Let’s see step by step how to create a SharePoint site collection with a separate content database using Powershell for SharePoint.


Create a managed path under web application : 
Go To Central Admin >> Application Management >> Create Site Collection

Select Defined managed Paths

Enter Site collection name and Type "Explicit Inclusion"

Click on "Add Path".


Now we need to create Content Database to host the site collection. Remember we only have Defined managed path and not created Site Collection Yet.

Run below command under Powershell window:

New-SPContentDatabase -Name "WSS_Content_test" -DatabaseServer "Servername"  -WebApplication "http://xyz:6001/test"

$ContentDatabase = Get-SPContentDatabase "WSS_Content_test"

Above command will create Content Database on SQL server.


In Final step we need to create site collection with new content database we just created.

Define all parameters:

$url = "http://xyz:6001/test"
$ContentDatabase = "WSS_Content_test"
$WebsiteName = "Test"
$WebsiteDesc = "Site test portal"
$Template = "STS#1"
$PrimaryLogin = "domain\adminuser"
$PrimaryDisplay = "Admin"
$PrimaryEmail = "xyz@domain.com"

Execute the command:

New-SPSite -Url $url –ContentDatabase $ContentDatabase -Name $WebsiteName –Description $WebsiteDesc  -Template $Template -OwnerAlias $PrimaryLogin –OwnerEmail $PrimaryEmail

Site template we selected STS#1 is for blank website. Incase you need to explore more template types, please refer this wonderful article.

Taaada!! Site collection is created with new content database in just three steps.

Friday, February 26, 2016

Tip - In SharePoint 2013 Change the "SharePoint" text in Suitbar - SharePoint Branding

If your goal is simply to change the text, or hardcode a link without the need for any code behind, you could do it even easier with PowerShell.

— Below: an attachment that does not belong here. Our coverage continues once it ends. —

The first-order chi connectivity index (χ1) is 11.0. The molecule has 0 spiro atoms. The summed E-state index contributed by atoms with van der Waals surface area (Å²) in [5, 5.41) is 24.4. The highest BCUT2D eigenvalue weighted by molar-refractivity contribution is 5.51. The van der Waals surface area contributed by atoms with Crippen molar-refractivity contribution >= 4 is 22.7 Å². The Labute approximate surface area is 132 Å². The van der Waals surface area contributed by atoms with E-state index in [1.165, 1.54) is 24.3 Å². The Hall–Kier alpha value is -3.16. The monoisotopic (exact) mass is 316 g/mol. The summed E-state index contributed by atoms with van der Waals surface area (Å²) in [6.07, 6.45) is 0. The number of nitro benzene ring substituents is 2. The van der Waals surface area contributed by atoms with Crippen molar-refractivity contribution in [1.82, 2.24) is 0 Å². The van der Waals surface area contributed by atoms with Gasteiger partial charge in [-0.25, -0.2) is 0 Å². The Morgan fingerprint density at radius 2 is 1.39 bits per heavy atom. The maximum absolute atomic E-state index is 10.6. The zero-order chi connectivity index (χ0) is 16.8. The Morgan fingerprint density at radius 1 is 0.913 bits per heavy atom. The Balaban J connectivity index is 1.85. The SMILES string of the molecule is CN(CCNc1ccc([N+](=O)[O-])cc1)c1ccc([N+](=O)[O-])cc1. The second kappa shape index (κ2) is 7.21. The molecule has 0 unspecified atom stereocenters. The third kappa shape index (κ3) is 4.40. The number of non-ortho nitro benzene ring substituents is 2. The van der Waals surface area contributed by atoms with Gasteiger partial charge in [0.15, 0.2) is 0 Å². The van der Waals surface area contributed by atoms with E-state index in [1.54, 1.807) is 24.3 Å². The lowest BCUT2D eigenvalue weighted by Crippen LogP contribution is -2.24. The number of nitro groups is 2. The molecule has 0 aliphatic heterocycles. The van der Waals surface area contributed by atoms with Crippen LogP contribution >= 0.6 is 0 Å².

Changing the SharePoint text to something else using PowerShell



Power Shell Script:

$webApp = Get-SPWebApplication http://urlofsite:2016
$webApp.SuiteBarBrandingElementHtml = "Text Goes Here" 
Thanks we will share some more findings and articles on SharePoint 2013 branding. till then cheers.

Thursday, April 2, 2015

Move-SPUser Failed with error "The site with the id "GUID" could not be found.


Think about this scenario,  you are trying to run the migrate user command to migrate the user from one ID to new id in he certain situation.
  1. User ID get deleted from AD and recreated but with new SID
  2. User id change from One Domain to other domain
  3. User ID got changed after her last name changed.
You run the following command:
PS C:\temp>$user = Get-SPUser -web https://webapplication url-Identity "domain\username"
PS C:\temp>Move-SPUser -Identity $user -NewAlias "domain\testuser" –IgnoreSID -Confirm:$false
Move-SPUser : The site with the id ebaf8908-78B9-4BAF-9845-56556B2BE628 could not be found.
At line:1 char:12
+ Move-SPUser <<<<  -Identity $user -NewAlias "domain\testuser" -IgnoreSID
    + CategoryInfo          : InvalidData: (Microsoft.Share...PCmdletMoveUser:
   SPCmdletMoveUser) [Move-SPUser], FileNotFoundException
    + FullyQualifiedErrorId : Microsoft.SharePoint.PowerShell.SPCmdletMoveUser

Even with Stsadm command:

stsadm.exe -o migrateuser -oldlogin "domain\user" -newlogin "domain\testuser" -ignoresidhistory
The site with the id ebaf8908-78B9-4BAF-9845-56556B2BE628 could not be found.
Now if you trying to get the details about the Site ID & run the below command:
 PS C:\temp>get-spsite  -identity "ebaf8908-78B9-4BAF-9845-56556B2BE628"
Get-SPSite : Cannot find an SPSite object with Id or Url: ebaf8908-78B9-4BAF-9845-56556B2BE628.
At line:1 char:11
+ get-spsite <<<<  ebaf8908-78B9-4BAF-9845-56556B2BE628
    + CategoryInfo          : InvalidData: (Microsoft.Share...SPCmdletGetSite:
   SPCmdletGetSite) [Get-SPSite], SPCmdletPipeBindException
    + FullyQualifiedErrorId : Microsoft.SharePoint.PowerShell.SPCmdletGetSite


Migrate / Move user go through all sites in the content databases & User Profile. If there is any orphan sites in the content database then this issue occurred.